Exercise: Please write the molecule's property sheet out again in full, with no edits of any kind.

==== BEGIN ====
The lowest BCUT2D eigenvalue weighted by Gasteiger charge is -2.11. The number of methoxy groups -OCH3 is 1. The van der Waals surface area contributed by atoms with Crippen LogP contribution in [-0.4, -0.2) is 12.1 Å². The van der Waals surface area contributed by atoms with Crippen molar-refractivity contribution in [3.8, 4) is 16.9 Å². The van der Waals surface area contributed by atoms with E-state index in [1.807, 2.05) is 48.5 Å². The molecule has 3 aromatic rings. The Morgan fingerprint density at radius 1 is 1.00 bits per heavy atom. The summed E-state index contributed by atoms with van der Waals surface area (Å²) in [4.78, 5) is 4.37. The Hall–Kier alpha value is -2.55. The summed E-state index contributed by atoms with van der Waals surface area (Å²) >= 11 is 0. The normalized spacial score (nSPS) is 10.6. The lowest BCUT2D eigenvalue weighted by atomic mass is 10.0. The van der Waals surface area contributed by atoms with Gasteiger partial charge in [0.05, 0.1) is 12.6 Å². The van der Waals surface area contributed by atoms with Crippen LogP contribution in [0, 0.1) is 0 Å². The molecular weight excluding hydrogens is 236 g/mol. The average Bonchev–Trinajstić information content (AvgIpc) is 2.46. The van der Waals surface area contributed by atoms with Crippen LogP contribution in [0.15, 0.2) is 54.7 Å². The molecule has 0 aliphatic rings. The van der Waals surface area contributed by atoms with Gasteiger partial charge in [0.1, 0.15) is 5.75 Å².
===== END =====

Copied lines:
The lowest BCUT2D eigenvalue weighted by Gasteiger charge is -2.11. The number of methoxy groups -OCH3 is 1. The van der Waals surface area contributed by atoms with Crippen LogP contribution in [-0.4, -0.2) is 12.1 Å². The van der Waals surface area contributed by atoms with Crippen molar-refractivity contribution in [3.8, 4) is 16.9 Å². The van der Waals surface area contributed by atoms with E-state index in [1.807, 2.05) is 48.5 Å². The molecule has 3 aromatic rings. The Morgan fingerprint density at radius 1 is 1.00 bits per heavy atom. The summed E-state index contributed by atoms with van der Waals surface area (Å²) in [4.78, 5) is 4.37. The Hall–Kier alpha value is -2.55. The summed E-state index contributed by atoms with van der Waals surface area (Å²) >= 11 is 0. The normalized spacial score (nSPS) is 10.6. The lowest BCUT2D eigenvalue weighted by atomic mass is 10.0. The van der Waals surface area contributed by atoms with Gasteiger partial charge in [0.05, 0.1) is 12.6 Å². The van der Waals surface area contributed by atoms with Crippen LogP contribution in [0, 0.1) is 0 Å². The molecular weight excluding hydrogens is 236 g/mol. The average Bonchev–Trinajstić information content (AvgIpc) is 2.46. The van der Waals surface area contributed by atoms with Crippen LogP contribution in [0.15, 0.2) is 54.7 Å². The molecule has 0 aliphatic rings. The van der Waals surface area contributed by atoms with Gasteiger partial charge in [0.1, 0.15) is 5.75 Å².